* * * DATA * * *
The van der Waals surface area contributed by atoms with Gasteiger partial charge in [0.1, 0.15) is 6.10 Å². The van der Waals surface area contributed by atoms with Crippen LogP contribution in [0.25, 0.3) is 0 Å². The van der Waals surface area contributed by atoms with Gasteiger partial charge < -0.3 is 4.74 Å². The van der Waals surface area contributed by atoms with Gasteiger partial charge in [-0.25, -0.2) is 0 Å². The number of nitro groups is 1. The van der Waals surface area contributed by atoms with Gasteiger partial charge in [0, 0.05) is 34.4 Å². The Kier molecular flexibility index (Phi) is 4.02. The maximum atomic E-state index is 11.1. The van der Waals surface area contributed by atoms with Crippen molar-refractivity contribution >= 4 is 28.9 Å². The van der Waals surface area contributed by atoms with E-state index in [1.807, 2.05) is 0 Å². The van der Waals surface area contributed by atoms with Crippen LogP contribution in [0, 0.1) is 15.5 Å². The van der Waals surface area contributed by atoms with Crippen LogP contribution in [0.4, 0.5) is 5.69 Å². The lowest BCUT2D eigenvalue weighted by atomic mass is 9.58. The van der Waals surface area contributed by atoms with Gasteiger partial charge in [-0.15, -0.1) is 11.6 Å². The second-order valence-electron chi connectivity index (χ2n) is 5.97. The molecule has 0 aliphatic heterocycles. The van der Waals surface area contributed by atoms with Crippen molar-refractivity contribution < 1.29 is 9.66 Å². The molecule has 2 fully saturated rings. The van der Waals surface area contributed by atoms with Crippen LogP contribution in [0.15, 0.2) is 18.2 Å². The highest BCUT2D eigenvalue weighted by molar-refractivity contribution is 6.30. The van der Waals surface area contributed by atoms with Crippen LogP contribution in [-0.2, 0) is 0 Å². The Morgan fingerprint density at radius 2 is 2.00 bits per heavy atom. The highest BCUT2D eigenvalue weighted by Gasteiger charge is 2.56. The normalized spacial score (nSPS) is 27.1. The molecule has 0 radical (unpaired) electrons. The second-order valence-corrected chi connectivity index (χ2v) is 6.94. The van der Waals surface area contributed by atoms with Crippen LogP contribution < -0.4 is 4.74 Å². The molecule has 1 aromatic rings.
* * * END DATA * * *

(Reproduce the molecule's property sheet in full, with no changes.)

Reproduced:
The van der Waals surface area contributed by atoms with Gasteiger partial charge in [0.1, 0.15) is 6.10 Å². The van der Waals surface area contributed by atoms with Crippen LogP contribution in [0.25, 0.3) is 0 Å². The van der Waals surface area contributed by atoms with Gasteiger partial charge < -0.3 is 4.74 Å². The van der Waals surface area contributed by atoms with Gasteiger partial charge in [-0.25, -0.2) is 0 Å². The number of nitro groups is 1. The van der Waals surface area contributed by atoms with Gasteiger partial charge in [0, 0.05) is 34.4 Å². The Kier molecular flexibility index (Phi) is 4.02. The maximum atomic E-state index is 11.1. The van der Waals surface area contributed by atoms with Crippen molar-refractivity contribution >= 4 is 28.9 Å². The van der Waals surface area contributed by atoms with E-state index in [1.807, 2.05) is 0 Å². The van der Waals surface area contributed by atoms with Crippen LogP contribution in [0, 0.1) is 15.5 Å². The van der Waals surface area contributed by atoms with Crippen LogP contribution in [0.4, 0.5) is 5.69 Å². The lowest BCUT2D eigenvalue weighted by atomic mass is 9.58. The van der Waals surface area contributed by atoms with Gasteiger partial charge in [-0.15, -0.1) is 11.6 Å². The second-order valence-electron chi connectivity index (χ2n) is 5.97. The molecule has 0 aliphatic heterocycles. The van der Waals surface area contributed by atoms with Crippen molar-refractivity contribution < 1.29 is 9.66 Å². The molecule has 2 fully saturated rings. The van der Waals surface area contributed by atoms with Crippen LogP contribution in [0.15, 0.2) is 18.2 Å². The highest BCUT2D eigenvalue weighted by molar-refractivity contribution is 6.30. The van der Waals surface area contributed by atoms with Crippen LogP contribution in [-0.2, 0) is 0 Å². The Morgan fingerprint density at radius 2 is 2.00 bits per heavy atom. The highest BCUT2D eigenvalue weighted by Gasteiger charge is 2.56. The normalized spacial score (nSPS) is 27.1. The molecule has 0 radical (unpaired) electrons. The second-order valence-corrected chi connectivity index (χ2v) is 6.94. The van der Waals surface area contributed by atoms with Crippen LogP contribution < -0.4 is 4.74 Å². The molecule has 1 aromatic rings.